American Elephants


What do Americans know about energy and the environment? by The Elephant's Child

What do Americans believe about energy and the environment?  The Manhattan Institute undertook a poll, with the help of Zogby, to find out with a survey in January of 2009 of 1,000 Americans, chosen to be representative of public opinion generally.  Some examples:

  • 49 percent of respondents believe that Saudia Arabia exports the most oil to the U.S., while only 13 percent correctly identified Canada as our major supplier.  Only 16.1 percent of our imports came from the Persian Gulf region.
  • More than 67 percent believe that we can meet future energy demand through conservation and efficiency.  Historically, energy demand increases with efficiency gains.  The Energy Information Administration projects U.S. energy use to increase 11.2 percent from 2007 to 2030, while global energy consumption will increase by 50 percent.
  • Only 37 percent correctly answered that no one has ever died from the actual generation of nuclear power in the U.S.  The U.S. has not built a nuclear -power reactor since the meltdown at Three Mile Island in 1979, 104 active reactors safely generate roughly one fifth of our nations electricity.
  • 63 percent of those surveyed believe that human activity is the greatest source of greenhouse gases.  In fact, such emissions are significantly  smaller than natural emissions.  Most of the CO2 that enters the atmosphere comes from the oceans and the biosphere — 41.46 and 55.28 percent respectively.  The burning of fossil fuels accounts for only 3.27 percent  of the carbon dioxide that enters the atmosphere.
  • Fewer than 28 percent believe that U.S. air quality has improved since 1970.  The six most common pollutants have decreased by more than 50 percent.  Air toxins from large industrial sources have fallen by nearly 70 percent, and new cars are more than 90 percent cleaner.  During the same period, GDP tripled, energy consumption increased 50 percent and motor vehicle use increased almost 200 percent.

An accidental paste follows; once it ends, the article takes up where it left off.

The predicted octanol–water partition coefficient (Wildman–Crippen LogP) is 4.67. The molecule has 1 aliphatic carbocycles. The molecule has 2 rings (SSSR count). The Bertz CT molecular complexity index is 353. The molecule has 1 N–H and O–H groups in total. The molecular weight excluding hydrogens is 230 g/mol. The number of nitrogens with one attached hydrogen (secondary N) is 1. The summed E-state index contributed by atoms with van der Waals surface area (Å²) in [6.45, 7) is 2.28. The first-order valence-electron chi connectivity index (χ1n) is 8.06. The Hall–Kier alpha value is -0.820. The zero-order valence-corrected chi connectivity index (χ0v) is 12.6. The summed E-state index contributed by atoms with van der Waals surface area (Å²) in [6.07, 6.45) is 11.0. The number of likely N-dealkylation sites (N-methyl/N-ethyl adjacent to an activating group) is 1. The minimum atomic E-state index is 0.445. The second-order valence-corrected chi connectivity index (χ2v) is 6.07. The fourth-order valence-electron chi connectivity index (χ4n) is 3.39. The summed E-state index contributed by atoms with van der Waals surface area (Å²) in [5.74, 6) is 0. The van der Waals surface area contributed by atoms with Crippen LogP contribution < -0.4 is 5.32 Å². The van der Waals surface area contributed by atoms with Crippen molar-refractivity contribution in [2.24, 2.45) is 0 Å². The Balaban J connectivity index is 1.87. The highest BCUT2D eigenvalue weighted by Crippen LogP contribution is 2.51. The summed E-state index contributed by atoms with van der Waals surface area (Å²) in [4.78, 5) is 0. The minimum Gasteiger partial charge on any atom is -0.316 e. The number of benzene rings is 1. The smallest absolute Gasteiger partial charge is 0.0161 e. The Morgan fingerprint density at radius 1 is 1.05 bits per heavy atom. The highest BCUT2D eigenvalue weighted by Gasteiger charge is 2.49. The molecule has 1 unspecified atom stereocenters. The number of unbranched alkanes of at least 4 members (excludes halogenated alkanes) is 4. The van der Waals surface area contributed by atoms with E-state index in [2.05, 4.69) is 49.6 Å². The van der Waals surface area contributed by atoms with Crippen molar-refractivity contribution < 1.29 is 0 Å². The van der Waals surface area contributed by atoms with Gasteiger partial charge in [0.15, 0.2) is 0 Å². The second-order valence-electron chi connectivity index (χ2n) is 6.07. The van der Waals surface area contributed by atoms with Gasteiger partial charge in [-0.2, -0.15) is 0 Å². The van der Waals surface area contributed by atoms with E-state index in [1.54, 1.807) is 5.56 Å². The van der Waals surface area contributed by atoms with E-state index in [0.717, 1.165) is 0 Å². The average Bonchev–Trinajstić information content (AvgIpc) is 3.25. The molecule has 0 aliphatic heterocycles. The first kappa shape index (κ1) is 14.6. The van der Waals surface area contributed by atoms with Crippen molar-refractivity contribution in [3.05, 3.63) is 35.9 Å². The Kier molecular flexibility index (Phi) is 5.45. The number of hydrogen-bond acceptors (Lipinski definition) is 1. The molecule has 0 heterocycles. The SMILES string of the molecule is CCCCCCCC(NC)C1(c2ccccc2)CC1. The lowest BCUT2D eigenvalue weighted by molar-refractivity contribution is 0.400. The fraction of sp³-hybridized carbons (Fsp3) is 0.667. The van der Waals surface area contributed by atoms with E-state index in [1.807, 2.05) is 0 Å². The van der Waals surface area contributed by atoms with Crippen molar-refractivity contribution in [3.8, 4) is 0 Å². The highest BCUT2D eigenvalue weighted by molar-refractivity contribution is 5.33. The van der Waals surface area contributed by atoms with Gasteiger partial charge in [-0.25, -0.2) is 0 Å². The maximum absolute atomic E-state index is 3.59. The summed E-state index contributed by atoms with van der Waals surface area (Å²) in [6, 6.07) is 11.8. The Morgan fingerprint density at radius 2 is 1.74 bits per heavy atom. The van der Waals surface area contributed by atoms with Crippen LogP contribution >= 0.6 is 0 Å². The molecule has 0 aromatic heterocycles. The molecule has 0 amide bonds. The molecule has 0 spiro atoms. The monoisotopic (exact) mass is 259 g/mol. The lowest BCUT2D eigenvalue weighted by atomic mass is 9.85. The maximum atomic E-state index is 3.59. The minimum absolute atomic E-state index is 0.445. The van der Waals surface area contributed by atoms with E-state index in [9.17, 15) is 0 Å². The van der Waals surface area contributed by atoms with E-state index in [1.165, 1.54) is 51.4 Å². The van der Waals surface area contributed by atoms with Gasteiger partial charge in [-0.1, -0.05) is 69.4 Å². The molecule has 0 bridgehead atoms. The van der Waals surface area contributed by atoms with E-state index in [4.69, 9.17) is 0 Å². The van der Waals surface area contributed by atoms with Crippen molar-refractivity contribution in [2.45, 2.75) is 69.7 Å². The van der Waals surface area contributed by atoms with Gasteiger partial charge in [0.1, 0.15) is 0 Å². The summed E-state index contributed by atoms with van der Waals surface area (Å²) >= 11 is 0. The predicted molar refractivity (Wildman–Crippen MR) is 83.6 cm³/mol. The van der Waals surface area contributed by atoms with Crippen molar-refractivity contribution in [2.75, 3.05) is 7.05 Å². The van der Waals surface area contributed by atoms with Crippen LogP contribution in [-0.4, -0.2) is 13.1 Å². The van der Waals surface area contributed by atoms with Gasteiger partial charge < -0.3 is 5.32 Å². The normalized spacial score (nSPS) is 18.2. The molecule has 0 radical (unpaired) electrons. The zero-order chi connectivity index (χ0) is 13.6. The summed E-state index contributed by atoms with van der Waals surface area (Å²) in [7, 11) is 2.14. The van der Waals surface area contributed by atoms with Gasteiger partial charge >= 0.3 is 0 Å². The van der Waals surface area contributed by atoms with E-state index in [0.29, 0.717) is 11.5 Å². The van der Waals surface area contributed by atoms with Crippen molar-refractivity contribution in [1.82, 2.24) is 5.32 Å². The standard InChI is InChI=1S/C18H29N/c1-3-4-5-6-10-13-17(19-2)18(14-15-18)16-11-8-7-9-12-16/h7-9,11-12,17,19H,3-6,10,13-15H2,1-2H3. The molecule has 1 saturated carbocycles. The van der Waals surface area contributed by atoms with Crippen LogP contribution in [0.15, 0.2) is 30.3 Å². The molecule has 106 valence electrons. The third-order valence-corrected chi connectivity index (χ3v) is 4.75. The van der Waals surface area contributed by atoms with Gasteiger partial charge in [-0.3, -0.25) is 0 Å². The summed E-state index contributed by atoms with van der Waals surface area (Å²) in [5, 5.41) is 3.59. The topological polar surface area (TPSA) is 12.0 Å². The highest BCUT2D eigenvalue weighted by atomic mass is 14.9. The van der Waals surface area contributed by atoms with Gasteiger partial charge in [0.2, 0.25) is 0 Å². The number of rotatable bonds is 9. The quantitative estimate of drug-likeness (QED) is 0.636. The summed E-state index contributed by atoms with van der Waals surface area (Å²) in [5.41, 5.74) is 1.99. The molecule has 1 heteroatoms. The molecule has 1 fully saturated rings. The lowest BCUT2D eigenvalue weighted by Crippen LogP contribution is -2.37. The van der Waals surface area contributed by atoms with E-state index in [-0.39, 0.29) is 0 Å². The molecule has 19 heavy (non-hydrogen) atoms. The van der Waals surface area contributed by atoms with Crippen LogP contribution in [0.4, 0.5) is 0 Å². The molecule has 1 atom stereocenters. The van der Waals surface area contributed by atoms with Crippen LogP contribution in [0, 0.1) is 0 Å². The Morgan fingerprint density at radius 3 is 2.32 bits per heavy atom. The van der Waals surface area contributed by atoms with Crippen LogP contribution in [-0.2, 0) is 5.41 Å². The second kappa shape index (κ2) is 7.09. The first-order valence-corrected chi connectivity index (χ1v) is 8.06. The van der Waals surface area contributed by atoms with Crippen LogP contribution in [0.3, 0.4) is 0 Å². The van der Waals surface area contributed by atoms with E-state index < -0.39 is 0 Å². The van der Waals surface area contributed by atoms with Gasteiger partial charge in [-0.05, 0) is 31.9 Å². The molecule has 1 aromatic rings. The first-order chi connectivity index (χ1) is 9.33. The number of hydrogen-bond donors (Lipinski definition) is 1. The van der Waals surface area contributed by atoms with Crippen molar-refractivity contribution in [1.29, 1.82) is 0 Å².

Offshore oil drilling can be accomplished in an environmentally sensitive manner.  Spent nuclear fuel can be stored safely. 91 percent of our electricity is generated by fossil fuels and uranium.  Renewables will not soon make any significant dent in that.



Happy Earth Day! But don’t tell me any good news. by The Elephant's Child

Happy Earth Day!  Steve Hayward, author of the Index of Leading Environmental Indicators (14th edition) which mostly consists of the good news.  Today, at NRO,  he points out his favorite tidbit from this year’s edition:

Elizabeth Rosenthal reported in the New York Times of a recent estimate from the Smithsonian Institution research in Central America suggesting that “for every acre of rain forest cut down each year, more than 50 acres of new forest are growing in the tropics on land that was once farmed, logged or ravaged by natural disaster… The new forests, the scientists argue, could blunt the effects of rain forest destruction by absorbing carbon dioxide, the leading heat-trapping gas linked to global warming, one crucial role that rain forests play.  They could also, to a lesser extent, provide habitat for endangered species.”  The next sentence, however, has a drearily predictable beginning: “The idea has stirred outrage among environmentalists,” not because it might be untrue, but because it might blunt support for “vigorous efforts to protect native rain forests.”

Mr. Hayward adds: “Imagine, Environmentalist outrage over potentially good news.”  But then they have a lot of outrage over good news.  The news that the globe is cooling, not warming, has sent them into paroxysms of fury.  Suggest, correctly, that the Arctic and Antarctic have the normal amount of sea ice, or that  polar bears are just fine and adapting to cooler and warmer weather just as they have done for at least 130,000 years, and you have a berzerker on your hands.  They are not interested in good news — or perhaps it’s just that their definition of what is good news is different.



Meet the Firecrackers. Jump rope as an extreme sport. by The Elephant's Child
April 22, 2009, 1:20 am
Filed under: Entertainment, Heartwarming, Humor, Sports | Tags: ,

The Firecrackers are a team of elementary and junior high school girls from Ohio. This demonstration was at halftime of an Army/ Navy basketball game. Both sides gave the girls a standing ovation, and then some.

The girls practice for 2 hours a day, 5 days a week, and they have to keep their grades up too. And each girl must pass an etiquette class before joining the team. Enjoy.

(h/t: Kim Komando)




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